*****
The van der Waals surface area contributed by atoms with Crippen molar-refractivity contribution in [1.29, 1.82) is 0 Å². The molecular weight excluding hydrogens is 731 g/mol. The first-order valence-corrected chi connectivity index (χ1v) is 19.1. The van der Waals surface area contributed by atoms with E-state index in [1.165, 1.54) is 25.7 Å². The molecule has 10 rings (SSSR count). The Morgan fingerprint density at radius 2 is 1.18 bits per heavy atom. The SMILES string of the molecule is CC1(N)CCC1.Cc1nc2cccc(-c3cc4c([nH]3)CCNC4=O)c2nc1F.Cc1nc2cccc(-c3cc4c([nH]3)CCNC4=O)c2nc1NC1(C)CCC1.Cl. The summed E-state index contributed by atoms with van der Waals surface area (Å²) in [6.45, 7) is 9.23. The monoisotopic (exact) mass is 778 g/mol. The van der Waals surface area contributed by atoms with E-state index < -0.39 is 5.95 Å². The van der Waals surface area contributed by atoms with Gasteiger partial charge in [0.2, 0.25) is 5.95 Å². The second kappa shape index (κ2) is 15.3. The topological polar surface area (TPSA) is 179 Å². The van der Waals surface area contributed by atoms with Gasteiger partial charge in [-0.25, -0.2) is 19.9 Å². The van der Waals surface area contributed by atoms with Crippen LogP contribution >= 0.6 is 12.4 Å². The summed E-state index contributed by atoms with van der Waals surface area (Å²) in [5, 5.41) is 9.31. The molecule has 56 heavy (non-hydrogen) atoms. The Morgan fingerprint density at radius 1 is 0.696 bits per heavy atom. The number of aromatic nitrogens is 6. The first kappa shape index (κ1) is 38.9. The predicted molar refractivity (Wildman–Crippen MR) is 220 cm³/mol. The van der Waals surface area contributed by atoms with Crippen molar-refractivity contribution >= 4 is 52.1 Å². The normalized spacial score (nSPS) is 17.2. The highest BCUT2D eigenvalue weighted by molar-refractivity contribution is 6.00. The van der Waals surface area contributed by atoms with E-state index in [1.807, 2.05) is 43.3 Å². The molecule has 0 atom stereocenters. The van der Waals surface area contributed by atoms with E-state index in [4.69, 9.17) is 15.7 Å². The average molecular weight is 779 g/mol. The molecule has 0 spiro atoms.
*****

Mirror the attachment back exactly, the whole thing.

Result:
The van der Waals surface area contributed by atoms with Crippen molar-refractivity contribution in [1.29, 1.82) is 0 Å². The molecular weight excluding hydrogens is 731 g/mol. The first-order valence-corrected chi connectivity index (χ1v) is 19.1. The van der Waals surface area contributed by atoms with E-state index in [1.165, 1.54) is 25.7 Å². The molecule has 10 rings (SSSR count). The Morgan fingerprint density at radius 2 is 1.18 bits per heavy atom. The SMILES string of the molecule is CC1(N)CCC1.Cc1nc2cccc(-c3cc4c([nH]3)CCNC4=O)c2nc1F.Cc1nc2cccc(-c3cc4c([nH]3)CCNC4=O)c2nc1NC1(C)CCC1.Cl. The summed E-state index contributed by atoms with van der Waals surface area (Å²) in [6.45, 7) is 9.23. The monoisotopic (exact) mass is 778 g/mol. The van der Waals surface area contributed by atoms with E-state index < -0.39 is 5.95 Å². The van der Waals surface area contributed by atoms with Gasteiger partial charge in [0.2, 0.25) is 5.95 Å². The second kappa shape index (κ2) is 15.3. The topological polar surface area (TPSA) is 179 Å². The van der Waals surface area contributed by atoms with Gasteiger partial charge in [-0.25, -0.2) is 19.9 Å². The van der Waals surface area contributed by atoms with Crippen LogP contribution >= 0.6 is 12.4 Å². The summed E-state index contributed by atoms with van der Waals surface area (Å²) in [5, 5.41) is 9.31. The molecule has 56 heavy (non-hydrogen) atoms. The Morgan fingerprint density at radius 1 is 0.696 bits per heavy atom. The number of aromatic nitrogens is 6. The first kappa shape index (κ1) is 38.9. The predicted molar refractivity (Wildman–Crippen MR) is 220 cm³/mol. The van der Waals surface area contributed by atoms with Crippen molar-refractivity contribution >= 4 is 52.1 Å². The normalized spacial score (nSPS) is 17.2. The highest BCUT2D eigenvalue weighted by molar-refractivity contribution is 6.00. The van der Waals surface area contributed by atoms with E-state index in [1.807, 2.05) is 43.3 Å². The molecule has 0 atom stereocenters. The van der Waals surface area contributed by atoms with E-state index in [4.69, 9.17) is 15.7 Å². The average molecular weight is 779 g/mol. The molecule has 0 spiro atoms.